Australian technology news, reviews, and guides to help you
Australian technology news, reviews, and guides to help you
Fitbit Sense

Fitbit’s latest “Sense” smartwatch brings health tech together

Heart rate. Sweat. Skin temperature. Stress management. Fitbit’s next smartwatch aims to take the fight to other wearables with more tech than most wearables offer.

Smartwatches are getting better at monitoring your health, and that comes from new developments. You clearly have to be active for those activities to be monitored, but if you’re trying to work out what your body is doing and are keen to put the signals your body is sending out together, smart health technology can be extremely helpful.

Over the past few years, we’ve seen wearables grow from supporting the basic step counter to including things like a heart-rate monitor, and eventually adopting blood oxygen sensors and even an electrocardiogram, the latter of which still isn’t technically supported locally in devices, but does exist for when Australia’s Therapeutic Goods Administration (TGA) decides wearable ECGs are fine for Aussies to use.

But there’s clearly still more a wearable can use to monitor your health, and with the latest smartwatch, Fitbit is hoping it has the goods that you’ll want to wear.

This week Fitbit is announcing the Fitbit Sense, a new smartwatch that offers the heart-rate tracking, the support for the ECG technology the TGA hasn’t yet approved locally, the pedometer and all those other things you expect inside a modern smartwatch, plus something else that’s a little bit new: an electrodermal activity sensor, also known as an “EDA”.

The technology in the Fitbit Sense

Essentially, it’s a sensor that monitors the skin, with electrodermal activity looking at the response of the skin, often for sweat. EDA sensors aren’t necessarily something new in wearables, and back when Jawbone was producing the Up wearable bands, it included a galvanic skin response sensor in at least one variation.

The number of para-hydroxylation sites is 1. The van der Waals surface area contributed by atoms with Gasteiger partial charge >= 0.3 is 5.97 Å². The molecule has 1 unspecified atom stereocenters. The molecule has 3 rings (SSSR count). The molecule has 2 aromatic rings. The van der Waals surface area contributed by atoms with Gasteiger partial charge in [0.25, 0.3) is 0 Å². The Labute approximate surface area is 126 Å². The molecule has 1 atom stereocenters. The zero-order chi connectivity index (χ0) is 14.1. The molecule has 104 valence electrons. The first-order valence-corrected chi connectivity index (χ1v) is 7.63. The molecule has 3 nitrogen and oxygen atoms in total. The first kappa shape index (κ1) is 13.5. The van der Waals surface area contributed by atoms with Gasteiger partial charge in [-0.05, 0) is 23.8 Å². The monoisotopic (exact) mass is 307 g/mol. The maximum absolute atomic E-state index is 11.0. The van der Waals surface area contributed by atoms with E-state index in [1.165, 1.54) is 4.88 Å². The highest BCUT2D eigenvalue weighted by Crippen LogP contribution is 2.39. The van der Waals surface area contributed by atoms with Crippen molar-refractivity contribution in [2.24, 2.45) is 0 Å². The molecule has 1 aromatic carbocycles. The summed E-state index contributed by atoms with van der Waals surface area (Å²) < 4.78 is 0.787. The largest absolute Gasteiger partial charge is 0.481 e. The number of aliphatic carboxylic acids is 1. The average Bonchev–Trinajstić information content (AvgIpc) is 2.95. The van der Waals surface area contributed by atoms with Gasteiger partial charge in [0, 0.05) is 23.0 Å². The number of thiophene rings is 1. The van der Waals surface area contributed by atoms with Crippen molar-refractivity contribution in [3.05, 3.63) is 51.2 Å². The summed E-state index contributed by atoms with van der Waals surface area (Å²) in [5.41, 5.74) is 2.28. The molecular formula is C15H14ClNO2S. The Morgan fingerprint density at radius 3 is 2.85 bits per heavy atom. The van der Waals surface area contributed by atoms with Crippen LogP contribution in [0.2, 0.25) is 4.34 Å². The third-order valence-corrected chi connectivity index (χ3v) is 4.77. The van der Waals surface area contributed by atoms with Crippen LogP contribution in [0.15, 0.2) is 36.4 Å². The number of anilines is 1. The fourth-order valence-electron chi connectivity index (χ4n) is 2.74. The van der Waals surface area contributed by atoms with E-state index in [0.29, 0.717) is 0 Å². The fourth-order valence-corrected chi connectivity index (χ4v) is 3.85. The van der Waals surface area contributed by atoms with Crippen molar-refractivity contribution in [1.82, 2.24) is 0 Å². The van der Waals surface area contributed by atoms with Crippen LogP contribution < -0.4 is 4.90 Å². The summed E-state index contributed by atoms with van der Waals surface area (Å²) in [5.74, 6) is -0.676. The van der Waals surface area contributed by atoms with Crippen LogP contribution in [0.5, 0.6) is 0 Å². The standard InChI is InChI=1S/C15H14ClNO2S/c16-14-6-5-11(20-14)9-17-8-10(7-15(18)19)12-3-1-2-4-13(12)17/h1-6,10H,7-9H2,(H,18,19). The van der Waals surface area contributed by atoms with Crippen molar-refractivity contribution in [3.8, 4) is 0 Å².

That’s sort of where Fitbit is going to, though it’s not yet known whether the electrodermal sensor in the Fitbit Sense is galvanic.

What we do know is that it’s there to monitor the small electrical charges in your sweat to try and understand your stress levels, working with an app and technology in the Fitbit Sense to understand how you’re going. This works with a Fitbit Stress Management Score to understand the stress and how it coincides with other signals the Fitbit Sense can track, including heart rate, activity, and sleep data, with all of the information from the variety of sensors coming together in the Fitbit dashboard.

One of those sensors may still not work in Australia, with the ECG in the Fitbit Sense technically able to work out whether someone’s heart is giving the signs for atrial fibrillation, also known as “AFib”, something you’ll possibly have heard on ER, Grey’s Anatomy, or other health-focused shows, fiction or otherwise. Locally, the administration that certifies whether an ECG can be activity has yet to approve any of the devices in Australia, including the Apple Watch Series 5, plus Samsung’s recent Galaxy Watch 3.

Fitbit Sense

Fitbit’s local arm has yet to say anything on the matter, which could mean the Fitbit Sense in Australia will be just like Apple and Samsung, and include ECG technology that doesn’t work locally. That doesn’t mean it doesn’t work at all, just that Australians won’t be able to use it until the Therapeutic Goods Administration says otherwise.

However, it’s just one of the sensors included in the Fitbit Sense, and like how wearables can continue to work just without one feature activated, it could mean the Fitbit Sense has what it takes to take on other popular health-tracking wearables, too, thanks in part to an on-board GPS, AMOLED screen, contactless payment system over Fitbit Pay, and support for as much as over six days of battery life.

“We are breaking new ground with our wearables, helping you better understand and manage your stress and heart health, and pulling your key health metrics together in a simple and digestible way to track things like skin temperature, heart rate variability, and SpO2 so you can see how it’s all connected,” said James Park, Co-Founder and CEO of Fitbit.

“Most importantly, we are making health accessible, surfacing new data that you may only get once or twice a year at the doctor’s office that you can use to focus on your holistic health and wellness, at a time when it’s needed most,” he said.

Locally in Australia, the Fitbit Sense is targeting a late-September release, expected locally for $499.95.

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